Ms.Representation: Uyare's heights of glory

This weekly column is a rumination on how women are portrayed in cinema and this week the author writes about Uyare
Uyare Column Parvathy Asif Ali Tovino Thomas
Uyare Column Parvathy Asif Ali Tovino Thomas

Uyare is a well-told story of ambition and grit, starring Parvathy. Directed by Manu Ashokan and written by Bobby-Sanjay, it is a perfect drama that soars high right off the bat. Uyare shows us the power of ambition. Parvathy as Pallavi is pitch-perfect; as is Evelin, who looks convincing as young Pallavi, her eyes full of dreams. She wants to be a pilot and finds inspiration in the smart, well-spoken pilot, who happens to be a woman too, of a flight she’s on. The pilot allows Pallavi to peek into the cockpit. That the heroine is inspired by a woman to pursue something (other than a man) steadfastly is in itself a rarity in our screens.

Pallavi is bold and confident when it comes to her career, but when it comes to love she is weak-kneed. Parvathy is earnest and believable. So why would someone as amazing as Pallavi even want to be with Govind (Asif Ali)? For this too there is a well-thought back story. When Pallavi describes to her father the circumstances that led to her friendship and eventual relationship with Govind, it is poignant. He has been there for her at her lowest.  And she senses that he needs her at this point in his life. He’s looking for a job but unable to find one. He’s insecure and demanding. She’s more scared of him than she’s in love. Yet, she humours him. This makes Pallavi relatable. Human. Meanwhile her career is taking off, literally, and she is about to make it as a pilot. 

When she has had enough of him, Pallavi finally calls the relationship off. At which point Govind does what a lot of men do in India. He throws acid on her face. The lead-up to this moment is so well-written that even though I knew this was going to happen in this film, when it did, I sat in horror, with my hands on the sides of my cheeks, yelping. I felt it. Both Asif and Parvathy were utterly convincing in their menace and naivety, respectively.

What I love about Uyare is it does not show Pallavi wallowing in self-pity for too long. She does feel bad, but she also feels other emotions. However tempting that prospect might have been, the director simply refuses to dwell on the pity aspect. Instead, the story goes on. As life goes on, and must. Govind must be punished (by law or his own fate). Pallavi must find another career – giving up what she has been dreaming of all her life, because a man decided to ruin her dreams. All of this feels real, because it is the reality of so many women. How many of us, women, have held back from truly being angry, truly showing discomfort and rage because we are scared something might happen to us? Even in the hands of the men we love? This is what made Pallavi’s pain and anger so relatable to me.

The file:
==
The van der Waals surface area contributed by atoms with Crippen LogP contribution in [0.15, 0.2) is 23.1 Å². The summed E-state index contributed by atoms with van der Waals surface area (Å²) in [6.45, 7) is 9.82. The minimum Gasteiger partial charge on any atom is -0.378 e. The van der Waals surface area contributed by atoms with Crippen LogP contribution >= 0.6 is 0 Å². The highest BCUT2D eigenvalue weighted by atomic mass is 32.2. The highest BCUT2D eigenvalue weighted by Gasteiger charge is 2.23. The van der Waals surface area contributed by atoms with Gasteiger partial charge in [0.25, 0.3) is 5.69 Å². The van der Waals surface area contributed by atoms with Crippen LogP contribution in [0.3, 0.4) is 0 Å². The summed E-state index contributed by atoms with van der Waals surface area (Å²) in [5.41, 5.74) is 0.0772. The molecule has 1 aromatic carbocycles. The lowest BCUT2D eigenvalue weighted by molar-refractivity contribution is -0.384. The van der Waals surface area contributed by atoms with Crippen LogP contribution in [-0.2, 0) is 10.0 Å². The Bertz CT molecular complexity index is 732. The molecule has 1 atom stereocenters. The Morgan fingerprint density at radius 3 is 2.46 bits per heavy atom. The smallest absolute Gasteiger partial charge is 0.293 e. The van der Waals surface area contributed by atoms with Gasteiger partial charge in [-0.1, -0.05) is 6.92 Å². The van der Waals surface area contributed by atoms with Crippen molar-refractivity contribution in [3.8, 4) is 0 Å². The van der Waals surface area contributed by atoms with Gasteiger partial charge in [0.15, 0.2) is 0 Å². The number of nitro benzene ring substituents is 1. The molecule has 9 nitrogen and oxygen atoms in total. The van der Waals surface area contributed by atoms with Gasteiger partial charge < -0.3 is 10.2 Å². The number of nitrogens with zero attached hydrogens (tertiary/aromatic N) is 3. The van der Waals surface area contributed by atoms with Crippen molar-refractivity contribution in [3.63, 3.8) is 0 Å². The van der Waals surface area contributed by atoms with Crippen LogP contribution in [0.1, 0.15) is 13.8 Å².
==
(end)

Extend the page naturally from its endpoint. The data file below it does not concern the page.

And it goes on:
Uyare does not make the mistake of painting people black and white. Yes, Govind does the despicable, but he’s not some outsider-monster. He’s one of us; among us. As are the men who do this in real life. They are someone’s son, someone’s lover... Govind even offers to marry Pallavi after the attack (she turns it down, horrified).

In a movie so serious, there are more than a few laugh-out-loud moments. In Tovino’s Vishal, Pallavi finds a good friend. And an opportunity to show us what she has learned in life. To not take someone’s kindness and empathy for unconditional love. Even before he can tell her he likes her, she says all she’s looking for is a friend. She’s not owned by anyone anymore. She’s her own person. Finally. 

Even after the acid attack, when the makers must have been tempted to turn Pallavi into an icon, who can do no wrong, she loses her temper. It makes her even more likable. Govind shows up on a flight she is working in. She pours a glass of water on his face, and tells him she could have poured hot coffee, but didn’t because she knows what that feels like. She is fired. You could say she frittered away a chance at being someone big and inspirational. But she is not aiming to be anyone’s hero. She does what she has to.

One hopes makers will queue up for Parvathy’s dates now. The actor has said in the past that offers had dried up because of her association with the Women’s Cinema Collective. She has stood (and continues to stand) by an actress who was abducted and attacked in February 2017. All of this also makes Uyare’s success even more precious.

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